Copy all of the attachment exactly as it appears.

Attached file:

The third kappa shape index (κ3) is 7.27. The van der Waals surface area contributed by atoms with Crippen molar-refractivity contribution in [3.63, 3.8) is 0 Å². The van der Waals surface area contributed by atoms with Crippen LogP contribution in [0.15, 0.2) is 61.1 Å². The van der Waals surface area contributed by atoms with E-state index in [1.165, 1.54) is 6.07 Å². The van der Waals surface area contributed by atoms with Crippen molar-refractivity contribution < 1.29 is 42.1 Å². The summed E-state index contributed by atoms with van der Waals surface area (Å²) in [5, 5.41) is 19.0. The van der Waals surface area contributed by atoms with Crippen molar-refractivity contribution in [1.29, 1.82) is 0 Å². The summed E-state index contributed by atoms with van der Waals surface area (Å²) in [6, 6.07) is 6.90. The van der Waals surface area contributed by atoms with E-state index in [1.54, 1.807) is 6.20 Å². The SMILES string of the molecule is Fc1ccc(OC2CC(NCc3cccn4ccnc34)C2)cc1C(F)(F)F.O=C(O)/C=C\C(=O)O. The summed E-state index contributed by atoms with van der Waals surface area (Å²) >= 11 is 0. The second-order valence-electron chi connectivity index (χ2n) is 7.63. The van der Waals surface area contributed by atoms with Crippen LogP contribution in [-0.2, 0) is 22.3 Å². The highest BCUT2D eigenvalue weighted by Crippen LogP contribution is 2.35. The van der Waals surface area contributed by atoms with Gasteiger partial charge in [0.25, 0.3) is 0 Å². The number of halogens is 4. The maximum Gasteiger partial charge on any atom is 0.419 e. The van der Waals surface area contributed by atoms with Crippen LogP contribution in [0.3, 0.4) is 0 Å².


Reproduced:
The third kappa shape index (κ3) is 7.27. The van der Waals surface area contributed by atoms with Crippen molar-refractivity contribution in [3.63, 3.8) is 0 Å². The van der Waals surface area contributed by atoms with Crippen LogP contribution in [0.15, 0.2) is 61.1 Å². The van der Waals surface area contributed by atoms with E-state index in [1.165, 1.54) is 6.07 Å². The van der Waals surface area contributed by atoms with Crippen molar-refractivity contribution < 1.29 is 42.1 Å². The summed E-state index contributed by atoms with van der Waals surface area (Å²) in [5, 5.41) is 19.0. The van der Waals surface area contributed by atoms with Crippen molar-refractivity contribution in [1.29, 1.82) is 0 Å². The summed E-state index contributed by atoms with van der Waals surface area (Å²) in [6, 6.07) is 6.90. The van der Waals surface area contributed by atoms with E-state index in [1.54, 1.807) is 6.20 Å². The SMILES string of the molecule is Fc1ccc(OC2CC(NCc3cccn4ccnc34)C2)cc1C(F)(F)F.O=C(O)/C=C\C(=O)O. The summed E-state index contributed by atoms with van der Waals surface area (Å²) >= 11 is 0. The second-order valence-electron chi connectivity index (χ2n) is 7.63. The van der Waals surface area contributed by atoms with Crippen LogP contribution in [-0.2, 0) is 22.3 Å². The highest BCUT2D eigenvalue weighted by Crippen LogP contribution is 2.35. The van der Waals surface area contributed by atoms with Gasteiger partial charge in [0.25, 0.3) is 0 Å². The number of halogens is 4. The maximum Gasteiger partial charge on any atom is 0.419 e. The van der Waals surface area contributed by atoms with Crippen LogP contribution in [0.3, 0.4) is 0 Å².